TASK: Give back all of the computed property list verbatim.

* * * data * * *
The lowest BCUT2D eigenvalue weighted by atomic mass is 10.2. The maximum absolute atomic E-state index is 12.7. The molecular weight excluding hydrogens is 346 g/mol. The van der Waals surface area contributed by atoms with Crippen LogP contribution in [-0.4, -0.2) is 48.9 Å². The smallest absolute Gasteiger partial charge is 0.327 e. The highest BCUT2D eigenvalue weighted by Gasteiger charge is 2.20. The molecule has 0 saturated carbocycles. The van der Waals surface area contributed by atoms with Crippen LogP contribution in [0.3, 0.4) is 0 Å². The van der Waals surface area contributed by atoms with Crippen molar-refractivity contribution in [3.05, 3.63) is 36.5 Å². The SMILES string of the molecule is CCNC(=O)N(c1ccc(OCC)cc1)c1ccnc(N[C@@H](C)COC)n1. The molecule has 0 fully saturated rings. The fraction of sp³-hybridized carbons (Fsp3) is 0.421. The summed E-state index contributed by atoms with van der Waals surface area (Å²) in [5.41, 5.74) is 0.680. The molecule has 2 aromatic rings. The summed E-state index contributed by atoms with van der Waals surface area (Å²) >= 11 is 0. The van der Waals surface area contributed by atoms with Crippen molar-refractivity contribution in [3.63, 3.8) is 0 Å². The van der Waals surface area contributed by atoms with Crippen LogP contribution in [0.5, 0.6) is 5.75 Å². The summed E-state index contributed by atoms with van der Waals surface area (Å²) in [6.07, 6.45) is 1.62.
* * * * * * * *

The lowest BCUT2D eigenvalue weighted by atomic mass is 10.2. The maximum absolute atomic E-state index is 12.7. The molecular weight excluding hydrogens is 346 g/mol. The van der Waals surface area contributed by atoms with Crippen LogP contribution in [-0.4, -0.2) is 48.9 Å². The smallest absolute Gasteiger partial charge is 0.327 e. The highest BCUT2D eigenvalue weighted by Gasteiger charge is 2.20. The molecule has 0 saturated carbocycles. The van der Waals surface area contributed by atoms with Crippen LogP contribution in [0.3, 0.4) is 0 Å². The van der Waals surface area contributed by atoms with Crippen molar-refractivity contribution in [3.05, 3.63) is 36.5 Å². The SMILES string of the molecule is CCNC(=O)N(c1ccc(OCC)cc1)c1ccnc(N[C@@H](C)COC)n1. The molecule has 0 fully saturated rings. The fraction of sp³-hybridized carbons (Fsp3) is 0.421. The summed E-state index contributed by atoms with van der Waals surface area (Å²) in [5.41, 5.74) is 0.680. The molecule has 2 aromatic rings. The summed E-state index contributed by atoms with van der Waals surface area (Å²) >= 11 is 0. The van der Waals surface area contributed by atoms with Crippen molar-refractivity contribution in [3.63, 3.8) is 0 Å². The van der Waals surface area contributed by atoms with Crippen LogP contribution in [0.5, 0.6) is 5.75 Å². The summed E-state index contributed by atoms with van der Waals surface area (Å²) in [6.07, 6.45) is 1.62.